Yet, more than just her story, what Rodríguez weaves for us is the story of our own encounter with hypermedia narrative. Gabriella’s sensations and experience, as she searches for Federico and tries to make sense of the scraps of evidence that she finds, stand for the experience of the reader of hypertext narratives. For instance, Gabriella’s perusal of Federico’s bookshelves as she attempts to make an order out of the apparent disorder in which the books are arranged is a clear metaphor for the work of the reader of hypertext narrative, constructing an order from the dispersed lexia. Or her examining of the loose sheets of newspaper strewn on the floor of Federico’s apartment, and finding that “al ordenarlas, le han revelado relaciones insospechadas” [‘when she put them together, they revealed unexpected connections to her’] is, again, an image of the reader of hypertext fiction creating his/her own order from the dispersed links, with the primacy on the reader, not the writer, to establish these ‘unexpected connections’.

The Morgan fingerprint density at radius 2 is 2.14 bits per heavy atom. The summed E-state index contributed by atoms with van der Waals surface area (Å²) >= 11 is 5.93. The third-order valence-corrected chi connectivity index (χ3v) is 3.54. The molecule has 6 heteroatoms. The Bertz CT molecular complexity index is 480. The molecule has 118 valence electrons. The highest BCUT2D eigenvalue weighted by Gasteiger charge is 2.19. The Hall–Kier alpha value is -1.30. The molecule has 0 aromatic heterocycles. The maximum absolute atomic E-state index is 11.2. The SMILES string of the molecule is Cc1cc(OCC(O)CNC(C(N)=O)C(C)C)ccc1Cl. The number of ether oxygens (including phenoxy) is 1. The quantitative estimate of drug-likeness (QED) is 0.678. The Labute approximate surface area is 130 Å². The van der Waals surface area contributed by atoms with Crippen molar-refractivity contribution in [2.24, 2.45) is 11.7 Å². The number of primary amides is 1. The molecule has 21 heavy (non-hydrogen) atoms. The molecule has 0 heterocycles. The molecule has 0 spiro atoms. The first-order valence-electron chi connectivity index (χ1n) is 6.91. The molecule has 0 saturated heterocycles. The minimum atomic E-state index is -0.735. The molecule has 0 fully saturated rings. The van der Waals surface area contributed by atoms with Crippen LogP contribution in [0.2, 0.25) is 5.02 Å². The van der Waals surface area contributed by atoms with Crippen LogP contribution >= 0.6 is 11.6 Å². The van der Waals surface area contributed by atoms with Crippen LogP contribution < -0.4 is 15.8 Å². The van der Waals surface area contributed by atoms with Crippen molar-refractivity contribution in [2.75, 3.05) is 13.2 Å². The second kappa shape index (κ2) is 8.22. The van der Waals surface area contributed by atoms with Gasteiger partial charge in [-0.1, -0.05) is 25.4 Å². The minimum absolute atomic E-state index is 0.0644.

But does Gabriella ever succeed in her quest? And do we, as reader-users of hypertext fiction, ever gain full control of the narrative we are navigating?

Radikal Karaoke by Belén Gache

 

Open 'Radikal Karaoke' by Belén Gache
Open ‘Radikal Karaoke‘ by Belén Gache

Radikal Karaoke, by Argentine author Belén Gache, is an online piece combining text, still and moving images, sound files and user-activated effects. In this work, the reader-user is invited to read out loud poems composed of fragments of political discourses, at the same time as activating a series of videos and special effects. Gache describes Radikal Karaoke as a ‘conjunto de poesías que se apropian de la retórica de la propaganda política’ [‘collection of poems that appropriate the rhetoric of political propaganda’], but the notion here of ‘poetry collection’ is not in the conventional sense of a printed text that brings together several individual poems under into one volume. Instead, the ‘conjunto’ refers to the very creative process of the poetry itself, since the poems are composed of the re-mixing and re-combinations of found texts.